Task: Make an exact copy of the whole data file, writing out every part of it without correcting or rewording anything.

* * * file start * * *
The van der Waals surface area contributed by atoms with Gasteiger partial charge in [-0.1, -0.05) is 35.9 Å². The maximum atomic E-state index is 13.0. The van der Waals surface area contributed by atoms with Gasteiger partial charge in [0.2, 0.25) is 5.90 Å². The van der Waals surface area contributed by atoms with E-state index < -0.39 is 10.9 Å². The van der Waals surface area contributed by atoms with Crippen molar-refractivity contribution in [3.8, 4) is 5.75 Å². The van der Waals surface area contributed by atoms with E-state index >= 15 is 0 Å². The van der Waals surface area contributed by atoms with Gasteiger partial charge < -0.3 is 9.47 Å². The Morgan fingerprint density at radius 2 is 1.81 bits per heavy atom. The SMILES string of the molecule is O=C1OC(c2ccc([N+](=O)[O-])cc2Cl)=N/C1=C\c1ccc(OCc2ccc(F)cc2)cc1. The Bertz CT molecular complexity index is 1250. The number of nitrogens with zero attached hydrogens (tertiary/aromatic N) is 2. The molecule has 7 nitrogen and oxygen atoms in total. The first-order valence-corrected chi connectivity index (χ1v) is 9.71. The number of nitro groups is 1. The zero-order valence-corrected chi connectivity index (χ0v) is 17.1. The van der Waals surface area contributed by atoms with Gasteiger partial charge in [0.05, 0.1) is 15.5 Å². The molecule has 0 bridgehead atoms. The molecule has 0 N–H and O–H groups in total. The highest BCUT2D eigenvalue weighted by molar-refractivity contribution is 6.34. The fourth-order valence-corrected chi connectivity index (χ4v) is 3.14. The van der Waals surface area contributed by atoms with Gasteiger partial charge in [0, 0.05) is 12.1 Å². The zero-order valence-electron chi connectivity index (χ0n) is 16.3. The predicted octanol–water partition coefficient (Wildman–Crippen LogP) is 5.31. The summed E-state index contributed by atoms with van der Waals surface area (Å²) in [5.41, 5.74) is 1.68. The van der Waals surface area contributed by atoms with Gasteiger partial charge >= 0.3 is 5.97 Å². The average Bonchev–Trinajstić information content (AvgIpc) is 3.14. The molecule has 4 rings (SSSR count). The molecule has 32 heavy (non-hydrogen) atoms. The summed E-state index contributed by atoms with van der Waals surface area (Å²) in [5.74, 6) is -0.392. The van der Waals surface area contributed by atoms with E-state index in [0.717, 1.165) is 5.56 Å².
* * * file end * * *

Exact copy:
The van der Waals surface area contributed by atoms with Gasteiger partial charge in [-0.1, -0.05) is 35.9 Å². The maximum atomic E-state index is 13.0. The van der Waals surface area contributed by atoms with Gasteiger partial charge in [0.2, 0.25) is 5.90 Å². The van der Waals surface area contributed by atoms with E-state index < -0.39 is 10.9 Å². The van der Waals surface area contributed by atoms with Crippen molar-refractivity contribution in [3.8, 4) is 5.75 Å². The van der Waals surface area contributed by atoms with E-state index >= 15 is 0 Å². The van der Waals surface area contributed by atoms with Gasteiger partial charge < -0.3 is 9.47 Å². The Morgan fingerprint density at radius 2 is 1.81 bits per heavy atom. The SMILES string of the molecule is O=C1OC(c2ccc([N+](=O)[O-])cc2Cl)=N/C1=C\c1ccc(OCc2ccc(F)cc2)cc1. The Bertz CT molecular complexity index is 1250. The number of nitrogens with zero attached hydrogens (tertiary/aromatic N) is 2. The molecule has 7 nitrogen and oxygen atoms in total. The first-order valence-corrected chi connectivity index (χ1v) is 9.71. The number of nitro groups is 1. The zero-order valence-corrected chi connectivity index (χ0v) is 17.1. The van der Waals surface area contributed by atoms with Gasteiger partial charge in [0.05, 0.1) is 15.5 Å². The molecule has 0 bridgehead atoms. The molecule has 0 N–H and O–H groups in total. The highest BCUT2D eigenvalue weighted by molar-refractivity contribution is 6.34. The fourth-order valence-corrected chi connectivity index (χ4v) is 3.14. The van der Waals surface area contributed by atoms with Gasteiger partial charge in [0, 0.05) is 12.1 Å². The zero-order valence-electron chi connectivity index (χ0n) is 16.3. The predicted octanol–water partition coefficient (Wildman–Crippen LogP) is 5.31. The summed E-state index contributed by atoms with van der Waals surface area (Å²) in [5.41, 5.74) is 1.68. The van der Waals surface area contributed by atoms with Gasteiger partial charge >= 0.3 is 5.97 Å². The average Bonchev–Trinajstić information content (AvgIpc) is 3.14. The molecule has 4 rings (SSSR count). The molecule has 32 heavy (non-hydrogen) atoms. The summed E-state index contributed by atoms with van der Waals surface area (Å²) in [5.74, 6) is -0.392. The van der Waals surface area contributed by atoms with E-state index in [0.717, 1.165) is 5.56 Å².